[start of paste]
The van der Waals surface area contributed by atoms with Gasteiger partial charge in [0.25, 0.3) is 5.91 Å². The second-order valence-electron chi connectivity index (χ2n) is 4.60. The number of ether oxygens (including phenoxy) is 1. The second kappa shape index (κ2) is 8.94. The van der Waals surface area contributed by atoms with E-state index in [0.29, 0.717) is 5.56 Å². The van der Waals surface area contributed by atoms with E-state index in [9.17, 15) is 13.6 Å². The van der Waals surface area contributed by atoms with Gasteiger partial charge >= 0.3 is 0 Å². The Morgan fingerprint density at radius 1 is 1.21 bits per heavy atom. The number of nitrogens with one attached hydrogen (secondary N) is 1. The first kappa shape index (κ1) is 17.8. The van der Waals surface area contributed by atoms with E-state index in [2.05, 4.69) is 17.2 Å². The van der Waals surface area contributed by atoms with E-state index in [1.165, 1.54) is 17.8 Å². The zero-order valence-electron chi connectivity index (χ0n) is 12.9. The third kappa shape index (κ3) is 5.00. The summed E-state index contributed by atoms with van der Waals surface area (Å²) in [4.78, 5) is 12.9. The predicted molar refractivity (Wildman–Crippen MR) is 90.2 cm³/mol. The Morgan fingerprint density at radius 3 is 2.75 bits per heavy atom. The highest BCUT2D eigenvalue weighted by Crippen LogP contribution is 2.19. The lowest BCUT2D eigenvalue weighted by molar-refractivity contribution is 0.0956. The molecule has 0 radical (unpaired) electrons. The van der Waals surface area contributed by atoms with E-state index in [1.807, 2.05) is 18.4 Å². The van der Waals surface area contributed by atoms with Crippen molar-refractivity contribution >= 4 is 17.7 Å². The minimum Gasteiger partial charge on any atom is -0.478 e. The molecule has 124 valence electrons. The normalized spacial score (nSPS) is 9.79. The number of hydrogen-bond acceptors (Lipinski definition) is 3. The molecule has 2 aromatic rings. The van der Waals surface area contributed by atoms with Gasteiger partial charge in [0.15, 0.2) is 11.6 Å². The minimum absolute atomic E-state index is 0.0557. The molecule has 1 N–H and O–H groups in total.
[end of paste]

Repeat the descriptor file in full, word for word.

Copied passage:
The van der Waals surface area contributed by atoms with Gasteiger partial charge in [0.25, 0.3) is 5.91 Å². The second-order valence-electron chi connectivity index (χ2n) is 4.60. The number of ether oxygens (including phenoxy) is 1. The second kappa shape index (κ2) is 8.94. The van der Waals surface area contributed by atoms with E-state index in [0.29, 0.717) is 5.56 Å². The van der Waals surface area contributed by atoms with E-state index in [9.17, 15) is 13.6 Å². The van der Waals surface area contributed by atoms with Gasteiger partial charge >= 0.3 is 0 Å². The Morgan fingerprint density at radius 1 is 1.21 bits per heavy atom. The number of nitrogens with one attached hydrogen (secondary N) is 1. The first kappa shape index (κ1) is 17.8. The van der Waals surface area contributed by atoms with E-state index in [2.05, 4.69) is 17.2 Å². The van der Waals surface area contributed by atoms with E-state index in [1.165, 1.54) is 17.8 Å². The zero-order valence-electron chi connectivity index (χ0n) is 12.9. The third kappa shape index (κ3) is 5.00. The summed E-state index contributed by atoms with van der Waals surface area (Å²) in [4.78, 5) is 12.9. The predicted molar refractivity (Wildman–Crippen MR) is 90.2 cm³/mol. The Morgan fingerprint density at radius 3 is 2.75 bits per heavy atom. The highest BCUT2D eigenvalue weighted by Crippen LogP contribution is 2.19. The lowest BCUT2D eigenvalue weighted by molar-refractivity contribution is 0.0956. The molecule has 0 radical (unpaired) electrons. The van der Waals surface area contributed by atoms with E-state index in [1.807, 2.05) is 18.4 Å². The van der Waals surface area contributed by atoms with Crippen molar-refractivity contribution >= 4 is 17.7 Å². The minimum Gasteiger partial charge on any atom is -0.478 e. The molecule has 124 valence electrons. The normalized spacial score (nSPS) is 9.79. The number of hydrogen-bond acceptors (Lipinski definition) is 3. The molecule has 2 aromatic rings. The van der Waals surface area contributed by atoms with Gasteiger partial charge in [0.15, 0.2) is 11.6 Å². The minimum absolute atomic E-state index is 0.0557. The molecule has 1 N–H and O–H groups in total.